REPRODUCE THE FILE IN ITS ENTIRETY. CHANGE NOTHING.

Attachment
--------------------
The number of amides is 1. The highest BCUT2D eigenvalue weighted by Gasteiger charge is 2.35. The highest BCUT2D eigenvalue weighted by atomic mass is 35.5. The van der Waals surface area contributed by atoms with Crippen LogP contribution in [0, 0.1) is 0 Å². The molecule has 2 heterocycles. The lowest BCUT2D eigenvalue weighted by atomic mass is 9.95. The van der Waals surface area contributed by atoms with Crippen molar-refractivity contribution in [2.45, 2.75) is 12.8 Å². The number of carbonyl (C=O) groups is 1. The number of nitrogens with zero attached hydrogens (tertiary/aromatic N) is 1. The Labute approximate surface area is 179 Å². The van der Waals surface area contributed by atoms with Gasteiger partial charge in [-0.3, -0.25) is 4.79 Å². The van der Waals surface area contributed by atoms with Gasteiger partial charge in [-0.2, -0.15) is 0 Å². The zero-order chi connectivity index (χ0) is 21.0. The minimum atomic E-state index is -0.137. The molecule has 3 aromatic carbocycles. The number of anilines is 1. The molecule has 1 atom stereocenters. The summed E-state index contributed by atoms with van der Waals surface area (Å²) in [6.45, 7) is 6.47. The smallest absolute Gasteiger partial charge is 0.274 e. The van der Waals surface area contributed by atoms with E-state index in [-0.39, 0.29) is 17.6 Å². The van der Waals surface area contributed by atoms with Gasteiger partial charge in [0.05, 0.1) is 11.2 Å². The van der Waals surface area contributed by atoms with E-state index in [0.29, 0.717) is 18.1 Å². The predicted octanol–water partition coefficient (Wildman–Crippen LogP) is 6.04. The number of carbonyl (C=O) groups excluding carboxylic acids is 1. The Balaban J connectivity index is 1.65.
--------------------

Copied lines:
The number of amides is 1. The highest BCUT2D eigenvalue weighted by Gasteiger charge is 2.35. The highest BCUT2D eigenvalue weighted by atomic mass is 35.5. The van der Waals surface area contributed by atoms with Crippen LogP contribution in [0, 0.1) is 0 Å². The molecule has 2 heterocycles. The lowest BCUT2D eigenvalue weighted by atomic mass is 9.95. The van der Waals surface area contributed by atoms with Crippen molar-refractivity contribution in [2.45, 2.75) is 12.8 Å². The number of carbonyl (C=O) groups is 1. The number of nitrogens with zero attached hydrogens (tertiary/aromatic N) is 1. The Labute approximate surface area is 179 Å². The van der Waals surface area contributed by atoms with Gasteiger partial charge in [-0.3, -0.25) is 4.79 Å². The van der Waals surface area contributed by atoms with Gasteiger partial charge in [-0.2, -0.15) is 0 Å². The zero-order chi connectivity index (χ0) is 21.0. The minimum atomic E-state index is -0.137. The molecule has 3 aromatic carbocycles. The number of anilines is 1. The molecule has 1 atom stereocenters. The summed E-state index contributed by atoms with van der Waals surface area (Å²) in [6.45, 7) is 6.47. The smallest absolute Gasteiger partial charge is 0.274 e. The van der Waals surface area contributed by atoms with E-state index in [-0.39, 0.29) is 17.6 Å². The van der Waals surface area contributed by atoms with Gasteiger partial charge in [0.05, 0.1) is 11.2 Å². The van der Waals surface area contributed by atoms with E-state index in [0.29, 0.717) is 18.1 Å². The predicted octanol–water partition coefficient (Wildman–Crippen LogP) is 6.04. The number of carbonyl (C=O) groups excluding carboxylic acids is 1. The Balaban J connectivity index is 1.65.